Mystery marketing still works: One publicity executive points out that "Abrams has constructed this wonderful mystery box in the marketing of Super 8, but what is exactly in that box?” Many have cited this as the culprit for the film’s weak tracking, particularly in this info-glutted social networking age. Fact is, mystique promotions are still attractive. Look no farther than the record Martin Luther King bow of Abrams' Cloverfield ($46.1 million): the filmmaker managed to hide the creature’s image from moviegoers. Spielberg, who continues to employ hush branding, even kept his aliens under a blanket during the promotion of 2005’s War of the Worlds. Such maneuvers didn’t stop the film from scoring $112.7 million during its six-day July 4th Weekend bow. Which brings us to two points:
Showing the Super 8 monster in ads sends the wrong message: Yes, the film is about a Ohio town that’s ravaged by an alien, but most of the film plays like a human drama against a sci-fi backdrop. Not to mention, the creature is regulated to cameos throughout the film. Showing the Super 8 alien in any ad sends the message that it’s a monster movie, and upon seeing it, many will contend – it’s not.
Paramount really didn’t keep Super 8 a mystery: It wasn't until five months before its release that the world had any clue about James Cameron’s Avatar (Fox released the trailer in August of 2009). Paramount on the other hand, has been pushing Super 8 since last May, when it released the teaser during Iron Man 2's opening frame. The trailer clearly indicated to those who shelled out $128.1 million to see Iron Man 2 that they could expect an alien/sci-fi film. Paramount ran a Super 8 spot during the Superbowl, which drew an all-time record of 111 million people. The studio has been active about spreading the word with late May screenings. You can't say that the studio and team Abrams sat back and kept Super 8 under lock and key. Furthermore, Abrams isn't an unknown commodity. His Lost fanbase numbers at least 13.5 million (those who tuned in for the finale) and if they all spend $10 to see Super 8, the film will mint at least $135 million. It’s better to be mysterious with a film's marketing, than misleading: Rogue Pictures teased Catfish ($3.2 million) as another Paranormal Activity-like thriller. Those leaving theater were irate to learn that it was just a quirky documentary.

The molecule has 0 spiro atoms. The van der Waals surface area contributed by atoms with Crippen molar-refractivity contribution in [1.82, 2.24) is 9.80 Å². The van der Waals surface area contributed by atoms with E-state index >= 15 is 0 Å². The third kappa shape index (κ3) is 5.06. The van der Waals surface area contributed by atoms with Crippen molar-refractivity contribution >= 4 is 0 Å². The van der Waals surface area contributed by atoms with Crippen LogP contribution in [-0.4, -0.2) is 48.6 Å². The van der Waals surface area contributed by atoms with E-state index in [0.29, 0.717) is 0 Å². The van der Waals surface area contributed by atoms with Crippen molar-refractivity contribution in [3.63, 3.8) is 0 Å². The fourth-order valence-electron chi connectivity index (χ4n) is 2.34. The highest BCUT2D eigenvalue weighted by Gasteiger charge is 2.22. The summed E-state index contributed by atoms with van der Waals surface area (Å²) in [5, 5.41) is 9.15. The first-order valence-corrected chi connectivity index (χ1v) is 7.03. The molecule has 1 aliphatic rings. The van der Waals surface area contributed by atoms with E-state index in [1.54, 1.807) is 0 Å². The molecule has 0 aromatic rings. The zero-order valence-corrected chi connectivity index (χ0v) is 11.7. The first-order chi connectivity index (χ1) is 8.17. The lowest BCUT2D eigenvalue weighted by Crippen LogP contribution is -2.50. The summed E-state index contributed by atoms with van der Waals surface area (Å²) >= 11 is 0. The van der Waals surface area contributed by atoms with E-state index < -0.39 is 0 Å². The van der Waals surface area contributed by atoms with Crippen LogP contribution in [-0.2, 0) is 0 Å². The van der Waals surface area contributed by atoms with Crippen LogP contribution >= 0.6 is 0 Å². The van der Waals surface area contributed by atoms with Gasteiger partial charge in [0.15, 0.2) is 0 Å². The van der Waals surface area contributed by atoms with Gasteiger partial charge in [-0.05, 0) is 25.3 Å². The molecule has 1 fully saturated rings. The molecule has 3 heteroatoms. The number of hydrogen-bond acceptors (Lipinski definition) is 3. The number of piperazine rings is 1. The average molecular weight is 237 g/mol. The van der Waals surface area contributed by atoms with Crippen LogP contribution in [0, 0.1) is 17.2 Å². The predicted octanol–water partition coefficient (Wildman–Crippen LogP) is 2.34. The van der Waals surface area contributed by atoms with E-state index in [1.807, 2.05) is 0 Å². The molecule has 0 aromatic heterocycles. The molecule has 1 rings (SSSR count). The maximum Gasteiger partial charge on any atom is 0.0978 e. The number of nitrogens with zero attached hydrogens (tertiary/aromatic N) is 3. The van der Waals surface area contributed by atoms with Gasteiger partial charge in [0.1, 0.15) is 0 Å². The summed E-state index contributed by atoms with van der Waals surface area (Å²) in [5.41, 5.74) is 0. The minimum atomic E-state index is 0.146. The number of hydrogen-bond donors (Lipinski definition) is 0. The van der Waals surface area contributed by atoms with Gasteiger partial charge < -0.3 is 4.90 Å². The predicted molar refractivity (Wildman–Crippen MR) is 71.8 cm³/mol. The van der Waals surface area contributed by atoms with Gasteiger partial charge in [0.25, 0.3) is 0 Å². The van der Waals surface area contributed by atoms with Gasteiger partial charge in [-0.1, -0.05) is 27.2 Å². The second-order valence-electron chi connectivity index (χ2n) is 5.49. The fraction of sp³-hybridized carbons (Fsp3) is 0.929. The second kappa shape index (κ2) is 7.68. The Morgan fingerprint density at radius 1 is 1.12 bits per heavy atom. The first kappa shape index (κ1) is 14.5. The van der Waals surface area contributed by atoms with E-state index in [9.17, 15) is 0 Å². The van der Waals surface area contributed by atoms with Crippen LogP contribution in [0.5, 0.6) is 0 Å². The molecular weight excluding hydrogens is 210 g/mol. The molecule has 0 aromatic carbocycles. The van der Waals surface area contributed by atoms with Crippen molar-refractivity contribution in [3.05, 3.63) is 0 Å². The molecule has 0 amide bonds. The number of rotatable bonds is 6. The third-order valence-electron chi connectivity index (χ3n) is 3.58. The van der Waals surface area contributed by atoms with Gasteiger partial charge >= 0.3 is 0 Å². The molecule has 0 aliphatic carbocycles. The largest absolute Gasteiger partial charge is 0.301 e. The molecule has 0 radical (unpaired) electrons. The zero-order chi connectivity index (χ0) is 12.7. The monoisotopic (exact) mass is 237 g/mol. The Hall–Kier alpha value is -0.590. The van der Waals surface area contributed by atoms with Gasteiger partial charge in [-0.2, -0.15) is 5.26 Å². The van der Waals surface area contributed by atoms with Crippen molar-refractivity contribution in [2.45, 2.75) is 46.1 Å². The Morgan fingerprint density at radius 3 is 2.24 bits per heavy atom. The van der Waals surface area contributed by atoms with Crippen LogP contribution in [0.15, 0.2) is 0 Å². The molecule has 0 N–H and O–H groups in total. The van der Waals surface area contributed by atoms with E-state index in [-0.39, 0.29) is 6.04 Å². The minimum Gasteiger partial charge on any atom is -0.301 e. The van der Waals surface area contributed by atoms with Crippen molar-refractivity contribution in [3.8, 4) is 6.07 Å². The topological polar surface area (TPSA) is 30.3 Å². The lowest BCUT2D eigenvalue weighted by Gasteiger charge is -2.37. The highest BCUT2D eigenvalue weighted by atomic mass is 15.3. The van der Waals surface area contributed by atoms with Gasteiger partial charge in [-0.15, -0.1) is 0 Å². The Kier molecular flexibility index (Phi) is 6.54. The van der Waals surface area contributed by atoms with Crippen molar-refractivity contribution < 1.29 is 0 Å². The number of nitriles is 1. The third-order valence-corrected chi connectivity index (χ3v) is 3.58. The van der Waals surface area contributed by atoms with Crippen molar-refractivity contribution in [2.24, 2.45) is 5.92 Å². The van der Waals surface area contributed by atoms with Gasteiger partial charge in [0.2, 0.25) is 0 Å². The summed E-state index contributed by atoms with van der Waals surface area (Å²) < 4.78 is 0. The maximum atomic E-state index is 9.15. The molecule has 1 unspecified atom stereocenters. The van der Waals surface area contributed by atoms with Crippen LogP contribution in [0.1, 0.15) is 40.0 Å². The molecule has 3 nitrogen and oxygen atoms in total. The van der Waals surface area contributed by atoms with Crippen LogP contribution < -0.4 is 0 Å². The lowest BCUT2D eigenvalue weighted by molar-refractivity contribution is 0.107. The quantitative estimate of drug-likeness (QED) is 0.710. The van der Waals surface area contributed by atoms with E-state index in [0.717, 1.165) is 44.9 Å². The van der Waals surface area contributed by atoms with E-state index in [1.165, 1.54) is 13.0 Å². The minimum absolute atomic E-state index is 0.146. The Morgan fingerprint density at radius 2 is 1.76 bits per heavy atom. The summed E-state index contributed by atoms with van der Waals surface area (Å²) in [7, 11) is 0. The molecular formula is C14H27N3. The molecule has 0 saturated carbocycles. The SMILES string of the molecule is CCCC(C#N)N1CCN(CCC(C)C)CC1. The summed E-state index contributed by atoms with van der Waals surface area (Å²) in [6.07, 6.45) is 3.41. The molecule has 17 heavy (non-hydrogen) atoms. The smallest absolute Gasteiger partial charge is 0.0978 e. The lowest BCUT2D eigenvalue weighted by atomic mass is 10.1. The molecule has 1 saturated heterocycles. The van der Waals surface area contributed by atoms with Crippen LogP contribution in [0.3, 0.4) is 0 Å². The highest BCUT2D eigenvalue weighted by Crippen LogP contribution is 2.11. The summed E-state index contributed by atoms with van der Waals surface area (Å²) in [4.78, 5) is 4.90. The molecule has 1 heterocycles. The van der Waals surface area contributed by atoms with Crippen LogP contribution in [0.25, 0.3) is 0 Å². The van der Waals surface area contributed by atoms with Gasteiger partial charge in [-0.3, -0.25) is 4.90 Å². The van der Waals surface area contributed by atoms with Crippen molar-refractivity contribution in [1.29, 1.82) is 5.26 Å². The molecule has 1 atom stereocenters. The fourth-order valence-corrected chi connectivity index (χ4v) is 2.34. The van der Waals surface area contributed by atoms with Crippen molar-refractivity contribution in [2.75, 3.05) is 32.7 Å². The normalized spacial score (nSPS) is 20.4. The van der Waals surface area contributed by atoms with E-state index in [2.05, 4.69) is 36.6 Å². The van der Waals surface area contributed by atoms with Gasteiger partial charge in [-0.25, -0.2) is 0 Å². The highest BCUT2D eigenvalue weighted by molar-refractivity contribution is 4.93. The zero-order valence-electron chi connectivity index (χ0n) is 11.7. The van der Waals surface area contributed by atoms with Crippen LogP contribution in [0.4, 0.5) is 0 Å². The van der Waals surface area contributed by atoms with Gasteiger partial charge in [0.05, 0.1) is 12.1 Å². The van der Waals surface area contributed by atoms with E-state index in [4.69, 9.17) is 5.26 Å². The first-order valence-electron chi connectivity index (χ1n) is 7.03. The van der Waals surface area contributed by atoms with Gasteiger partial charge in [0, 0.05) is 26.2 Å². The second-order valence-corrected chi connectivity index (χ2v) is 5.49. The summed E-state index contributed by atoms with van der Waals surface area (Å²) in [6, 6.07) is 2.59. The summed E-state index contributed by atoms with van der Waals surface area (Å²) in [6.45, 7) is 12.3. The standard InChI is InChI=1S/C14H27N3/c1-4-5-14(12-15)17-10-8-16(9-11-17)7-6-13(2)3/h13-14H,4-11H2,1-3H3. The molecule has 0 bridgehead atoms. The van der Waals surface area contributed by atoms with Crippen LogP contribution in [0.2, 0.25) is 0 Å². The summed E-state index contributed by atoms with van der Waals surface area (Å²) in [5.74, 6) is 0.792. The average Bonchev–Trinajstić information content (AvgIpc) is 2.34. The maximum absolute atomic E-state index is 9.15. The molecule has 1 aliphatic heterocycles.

Tracking isn’t a perfect science: Tracking for any film bowing on Friday cannot be relied upon until Thursday when more accurate figures become available. Potential blockbusters like Pirates of the Caribbean: On Stranger Tides show up as $100-million-plus openers weeks in advance, only to have their actuals whittled down closer to opening weekend. As of Monday, Super 8 was showing strongly among men over 25; the Abrams fanbase, at 72% in total awareness. But the one money sector for Super 8 that no one can pinpoint are the tweens. With the film's smart teen protagonists, 10-14 year olds are a shoo-in to love the film. “Similar to the tracking with animated films, they’re a tier we don’t see,” says another distribution exec.
Despite the poo-poo that’s been made about Green Lantern’s total awareness trumping Super 8’s, 86% to 64%, consider that Warner Bros. has spent an estimated $80 million on domestic P&A for the DC Comic adaptation, an excessive amount next to the $50 million Paramount shelled out to promote Super 8 (both studios outspent Universal’s $35 million P&A on Bridesmaids -- so the dollars are in the tracking).
With its filmmaker pedigree, Super 8 is no sleeper. But triple hundred returns will come as no surprise. Says one marketing exec recalling the legs of adult films like True Grit: “it’s the year of sticking around at the box office, where films make more than they’re expected.”